Teva CEO says not too late to launch Humira biosimilar in 2024

By Steven Scheer

JERUSALEM (Reuters) -Teva Pharmaceutical Industries will still pursue launching a biosimilar of AbbVie’s blockbuster arthritis drug Humira next year despite a crowded marketplace, Chief Executive Richard Francis said on Wednesday.

Francis said Teva’s Iceland production site still needs to pass an inspection before it gets U.S. Food and Drug Administration approval, likely in the first half of 2024.

Eight companies have launched Humira biosimilars in the United States this year.

“Will the opportunity be lost by next year? I don’t know. I doubt it. It’ll be less than if we launched this year. But I still see it as an opportunity,” Francis told Reuters after Teva issued second-quarter results.

“It’s always going to be a challenging market but I do see it’s worth the effort for 2024.”

Francis, who took over the Teva helm at the start of 2023, noted that the U.S. biosimilars market is still evolving.

“There’s always room for everybody. It just depends what you want to do on price,” he said, adding that Teva’s advantage would be an autoinjector that makes it easier when trying to move patients from one therapy to a new one.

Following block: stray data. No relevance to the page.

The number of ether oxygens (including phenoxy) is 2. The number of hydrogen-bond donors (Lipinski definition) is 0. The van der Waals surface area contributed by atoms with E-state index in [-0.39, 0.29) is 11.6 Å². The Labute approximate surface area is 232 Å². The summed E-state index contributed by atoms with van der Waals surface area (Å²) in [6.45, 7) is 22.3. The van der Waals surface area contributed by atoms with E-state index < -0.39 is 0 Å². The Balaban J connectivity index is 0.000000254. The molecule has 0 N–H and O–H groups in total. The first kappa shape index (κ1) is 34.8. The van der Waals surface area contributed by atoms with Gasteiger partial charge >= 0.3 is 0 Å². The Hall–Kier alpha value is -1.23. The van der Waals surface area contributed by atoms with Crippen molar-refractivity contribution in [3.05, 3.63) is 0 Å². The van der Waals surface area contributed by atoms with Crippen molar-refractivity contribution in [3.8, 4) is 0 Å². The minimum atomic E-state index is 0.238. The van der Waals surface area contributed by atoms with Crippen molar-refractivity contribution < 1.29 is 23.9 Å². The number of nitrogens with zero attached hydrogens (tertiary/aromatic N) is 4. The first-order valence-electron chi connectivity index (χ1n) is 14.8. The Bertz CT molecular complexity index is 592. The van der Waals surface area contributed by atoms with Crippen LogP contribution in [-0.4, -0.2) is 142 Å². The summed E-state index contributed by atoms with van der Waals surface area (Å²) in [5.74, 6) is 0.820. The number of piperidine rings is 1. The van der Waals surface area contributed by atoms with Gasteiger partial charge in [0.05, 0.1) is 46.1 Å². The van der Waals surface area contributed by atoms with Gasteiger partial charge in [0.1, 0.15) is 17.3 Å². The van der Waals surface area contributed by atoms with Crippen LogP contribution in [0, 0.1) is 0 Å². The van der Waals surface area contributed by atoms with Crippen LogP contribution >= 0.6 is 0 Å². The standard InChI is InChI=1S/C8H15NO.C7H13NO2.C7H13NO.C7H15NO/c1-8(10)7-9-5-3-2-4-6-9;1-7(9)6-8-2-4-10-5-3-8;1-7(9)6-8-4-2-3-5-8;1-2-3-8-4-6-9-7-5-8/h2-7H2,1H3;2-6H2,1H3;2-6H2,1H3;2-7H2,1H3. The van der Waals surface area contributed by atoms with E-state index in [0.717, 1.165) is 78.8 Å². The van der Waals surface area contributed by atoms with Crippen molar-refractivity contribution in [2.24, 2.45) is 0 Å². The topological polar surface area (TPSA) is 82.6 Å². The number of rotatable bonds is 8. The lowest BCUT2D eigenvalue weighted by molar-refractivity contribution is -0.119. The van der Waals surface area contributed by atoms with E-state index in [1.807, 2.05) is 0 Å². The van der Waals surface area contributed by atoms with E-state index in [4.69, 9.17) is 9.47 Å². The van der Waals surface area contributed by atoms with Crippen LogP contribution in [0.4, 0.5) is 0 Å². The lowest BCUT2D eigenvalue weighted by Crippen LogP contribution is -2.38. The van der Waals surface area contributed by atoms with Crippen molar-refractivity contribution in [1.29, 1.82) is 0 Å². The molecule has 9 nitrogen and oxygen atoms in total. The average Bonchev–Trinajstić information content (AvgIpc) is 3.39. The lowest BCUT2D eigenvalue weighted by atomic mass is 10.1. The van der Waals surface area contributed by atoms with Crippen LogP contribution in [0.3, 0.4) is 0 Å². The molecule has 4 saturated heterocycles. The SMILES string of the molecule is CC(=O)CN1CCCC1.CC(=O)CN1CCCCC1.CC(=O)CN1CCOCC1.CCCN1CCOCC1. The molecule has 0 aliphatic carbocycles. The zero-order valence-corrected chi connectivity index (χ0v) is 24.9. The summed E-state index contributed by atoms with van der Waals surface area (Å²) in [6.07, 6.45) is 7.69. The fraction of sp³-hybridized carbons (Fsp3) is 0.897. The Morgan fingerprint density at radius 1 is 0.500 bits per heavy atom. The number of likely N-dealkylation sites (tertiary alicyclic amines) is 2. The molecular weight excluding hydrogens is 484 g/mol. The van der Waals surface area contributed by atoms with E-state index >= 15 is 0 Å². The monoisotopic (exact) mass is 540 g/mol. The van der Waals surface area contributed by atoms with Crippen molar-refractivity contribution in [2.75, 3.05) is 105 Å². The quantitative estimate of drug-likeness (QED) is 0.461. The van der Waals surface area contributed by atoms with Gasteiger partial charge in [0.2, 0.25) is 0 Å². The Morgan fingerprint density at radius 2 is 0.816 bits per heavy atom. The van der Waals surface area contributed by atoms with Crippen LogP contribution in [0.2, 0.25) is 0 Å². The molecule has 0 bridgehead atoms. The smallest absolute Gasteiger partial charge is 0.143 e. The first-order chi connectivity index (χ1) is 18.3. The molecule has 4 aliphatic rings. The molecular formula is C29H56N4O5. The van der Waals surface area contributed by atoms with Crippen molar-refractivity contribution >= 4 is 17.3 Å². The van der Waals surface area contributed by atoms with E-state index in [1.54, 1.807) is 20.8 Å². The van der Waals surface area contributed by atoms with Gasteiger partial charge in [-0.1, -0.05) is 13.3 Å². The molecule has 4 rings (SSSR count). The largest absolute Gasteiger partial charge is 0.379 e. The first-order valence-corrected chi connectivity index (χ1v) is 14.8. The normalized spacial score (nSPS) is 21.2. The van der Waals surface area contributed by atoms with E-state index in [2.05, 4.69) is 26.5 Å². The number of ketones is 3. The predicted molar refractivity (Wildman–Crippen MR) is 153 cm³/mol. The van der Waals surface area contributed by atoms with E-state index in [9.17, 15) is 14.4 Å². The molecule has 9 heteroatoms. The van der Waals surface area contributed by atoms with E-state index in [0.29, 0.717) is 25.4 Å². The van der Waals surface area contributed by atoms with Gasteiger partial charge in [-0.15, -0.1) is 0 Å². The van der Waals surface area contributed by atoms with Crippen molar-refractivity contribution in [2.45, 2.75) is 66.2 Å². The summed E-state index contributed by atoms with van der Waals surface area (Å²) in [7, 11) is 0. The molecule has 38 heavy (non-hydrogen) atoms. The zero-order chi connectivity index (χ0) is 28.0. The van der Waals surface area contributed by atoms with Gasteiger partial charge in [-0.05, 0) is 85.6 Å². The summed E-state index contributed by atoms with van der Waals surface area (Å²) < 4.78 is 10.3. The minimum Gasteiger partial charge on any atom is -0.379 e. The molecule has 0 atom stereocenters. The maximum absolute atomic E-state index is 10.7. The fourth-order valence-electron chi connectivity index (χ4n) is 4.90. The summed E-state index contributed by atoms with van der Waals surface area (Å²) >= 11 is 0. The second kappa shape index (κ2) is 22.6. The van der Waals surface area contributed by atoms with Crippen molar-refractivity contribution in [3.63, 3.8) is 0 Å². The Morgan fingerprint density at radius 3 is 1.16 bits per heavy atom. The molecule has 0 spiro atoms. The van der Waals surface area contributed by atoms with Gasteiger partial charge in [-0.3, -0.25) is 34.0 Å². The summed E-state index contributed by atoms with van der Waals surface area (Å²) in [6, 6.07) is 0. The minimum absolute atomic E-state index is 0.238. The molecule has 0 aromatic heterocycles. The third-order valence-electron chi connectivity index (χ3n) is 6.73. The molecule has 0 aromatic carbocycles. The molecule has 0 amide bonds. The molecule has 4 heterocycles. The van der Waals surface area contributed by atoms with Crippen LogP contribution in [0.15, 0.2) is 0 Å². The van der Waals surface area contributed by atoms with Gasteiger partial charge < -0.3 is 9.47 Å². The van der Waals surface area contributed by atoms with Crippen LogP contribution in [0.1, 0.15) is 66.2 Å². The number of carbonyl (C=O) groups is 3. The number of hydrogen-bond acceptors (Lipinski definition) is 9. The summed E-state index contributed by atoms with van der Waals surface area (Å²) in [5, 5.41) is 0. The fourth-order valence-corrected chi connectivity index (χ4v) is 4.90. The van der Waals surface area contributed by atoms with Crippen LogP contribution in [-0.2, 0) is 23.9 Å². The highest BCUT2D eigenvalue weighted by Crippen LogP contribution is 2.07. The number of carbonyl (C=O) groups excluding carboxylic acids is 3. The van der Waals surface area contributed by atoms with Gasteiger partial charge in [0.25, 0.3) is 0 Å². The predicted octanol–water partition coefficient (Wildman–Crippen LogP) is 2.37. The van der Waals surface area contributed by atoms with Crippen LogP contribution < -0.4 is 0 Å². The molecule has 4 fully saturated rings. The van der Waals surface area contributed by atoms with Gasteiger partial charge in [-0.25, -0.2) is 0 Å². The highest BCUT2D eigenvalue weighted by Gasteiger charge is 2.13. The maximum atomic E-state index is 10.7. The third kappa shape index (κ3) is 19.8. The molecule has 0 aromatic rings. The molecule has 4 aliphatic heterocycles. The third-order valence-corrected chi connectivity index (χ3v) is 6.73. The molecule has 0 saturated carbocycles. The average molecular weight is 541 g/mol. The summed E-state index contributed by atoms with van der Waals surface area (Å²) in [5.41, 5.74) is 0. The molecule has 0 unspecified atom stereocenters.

“You’ve got to have everything to be as good, if not better, than the originator. I think we have that,” he said.

Francis said the quality of Teva’s biosimilar would make it attractive to pharmacy benefit managers (PBMs), the middlemen that negotiate drug prices and recommend coverage for most insured Americans.

Two of the largest PBMs – Cigna Group’s Express Scripts and UnitedHealth Group’s Optum RX – only chose to cover three Humira biosimilars from Amgen, Boehringer Ingelheim and Novartis’ Sandoz unit for 2023 alongside the branded drug.

AbbVie has offered discounts to shield itself from market share erosion for what had once been the world’s top selling prescription drug, but Francis said prices of alternative versions typically end up lower than the originals.

“If they dramatically reduce (prices) that’s going to put them under significant pressure on their P&L. So there’s only so far they will go,” Francis said. “They’ve modeled that and they’ve worked out what attrition is going to happen when, and what price they can give up when. And we’ve seen that across a number of biosimilars.”

Out of the eight drugmakers that launched Humira biosimilars in the U.S. this year, three kept their list price within 5%-7% of AbbVie’s, two priced at an 85% discount and three offered both types of prices.

Unlike easy to produce generic versions of pills, complex biotech drugs made from living cells cannot be exactly duplicated, leading to the term biosimilars.

Teva has 16 biosimilars in its pipeline, including a version of Johnson & Johnson’s blockbuster psoriasis treatment Stelara. That will be launched in the U.S. in 2025 under a deal between the two companies.

“No one of them was ever going to be our biosimilar strategy,” Francis said.

“We’ll have Humira, it will be maybe not as big as we’d initially forecast. But we will have Stelara and then we’ll have a number of other products that are coming from in house as well as from other partners.”

(Reporting by Steven Scheer; Additional reporting by Patrick Wingrove in New York; Editing by Caroline Humer and Bill Berkrot)

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